In the town of Cardona in Barcelona province there is a spectacular Parador hotel situated in a medieval castle. The management of the hotel decided to close room 712 to the public, except by express request, due to a variety of reported paranormal phenomena. Even the cleaning staff of the Parador only dare to enter 712 in pairs amid unexplained events such as finding all the furniture together in the center of the room and hearing voices inside when the room is empty. The legend has it that the origin of these paranormal events can be traced back the 11th century, when a young Christian woman called Adalés fell in love with a Muslim. She was condemned by her disapproving father to live locked in the Minyona Tower, where she ultimately died of a broken heart.
El Bosque Encantado de Òrrius
The enchanted wood of Òrrius in Barcelona province is full of mysteries and legend. Among these are curious figures carved in rock, such as the Moai pictured above, reminiscent of the giant heads on Easter Island.
Deep in the Garraf Natural Park, lies an abandoned town called Jafra. The legend tells of a weathly Austrian family who moved to the hamlet about 100 years ago. The children had a skin disease and the father had an elaborate garden made for them to play in. The family did not allow the children to leave or for other people to enter. A fourth child named Melinda was born in the farmhouse and the mother died that night. The other children died one by one and the father became very distressed. The gardeners and household workers left because the father began to behave strangely, sometimes like a maniac. One night in October, six-year-old Melinda fled to the garden, pursued by her father. Legend has it that she fell into the well in the garden and that she and her father were never seen again. The ghost of Melinda is said to appear in the forests, to help lost visitors. Others say that Melinda can occasionally be seen on the curves of the winding pathways of the Garraf Natural Park, which is why she is sometimes called the girl on the curve.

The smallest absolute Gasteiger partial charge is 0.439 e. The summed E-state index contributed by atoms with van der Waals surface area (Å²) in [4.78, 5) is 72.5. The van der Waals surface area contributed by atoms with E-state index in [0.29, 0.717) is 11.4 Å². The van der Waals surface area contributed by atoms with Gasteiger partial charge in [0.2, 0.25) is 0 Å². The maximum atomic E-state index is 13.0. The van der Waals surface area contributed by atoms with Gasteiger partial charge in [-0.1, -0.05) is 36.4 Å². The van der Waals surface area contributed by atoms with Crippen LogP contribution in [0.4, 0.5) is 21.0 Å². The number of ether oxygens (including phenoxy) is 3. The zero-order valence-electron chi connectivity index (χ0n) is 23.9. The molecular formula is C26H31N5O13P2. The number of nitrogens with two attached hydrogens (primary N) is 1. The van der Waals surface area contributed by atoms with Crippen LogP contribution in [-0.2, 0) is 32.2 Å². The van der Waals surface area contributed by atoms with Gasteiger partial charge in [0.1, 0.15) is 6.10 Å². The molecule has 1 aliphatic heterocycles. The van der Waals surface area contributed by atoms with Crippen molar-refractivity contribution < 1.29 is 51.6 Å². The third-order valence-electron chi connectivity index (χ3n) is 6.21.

El Puente del Diablo
The ‘devil’s bridge’ crosses the Llobregat river between Martorell and Castellbisbal. The legend describes a young woman who had to cross the river repeatedly to fill her jug. The woman could no longer cross the river as she grew old and the devil appeared one day to propose a deal, offering to build a bridge in exchange for the first soul who crossed it. She accepted and the next day the bridge was already built. Remembering her deal with the devil, the woman then sent a black cat to run across the bridge. The origins of the bridge can be traced back the year 10 BC when it was used by the Romans and was part of the Via Augusta. It was remade it 1283 in the Gothic style, but was destoyed during the Civil War by retreating Republican troops. It was then rebuilt in 1963, staying faithful to the Gothic style. Remains of the original Roman triumphal arch still stand on the eastern side of the bridge.
La Casa Lila
La Casa Juliana (also called Casa Lila) was built in 1888 for a wealthy family of Arenys de Mar. Legend states that the owner of the house, who had made his fortune abroad, went mad and killed his wife, three children and the family dog. He then committed suicide by hanging himself in the hallway, and wrote a note saying he was sorry, and that something had possessed him. The once grand house is now in a very delapidated condition. It has been visited by many paranormal investigators, with some reportedly hearing unusual noises.
Ghost Metro Stations
Barcelona is home to five abandoned Metro stations: Banco Station (L4), Gaudí Station (L5), Correos Station (L4), Ferran Station (L3) and Travessera Station (L3). Perhaps the most interesting is Correos, which is situated between the Jaume and Barceloneta stops – it still has billboards from the distant past on the walls.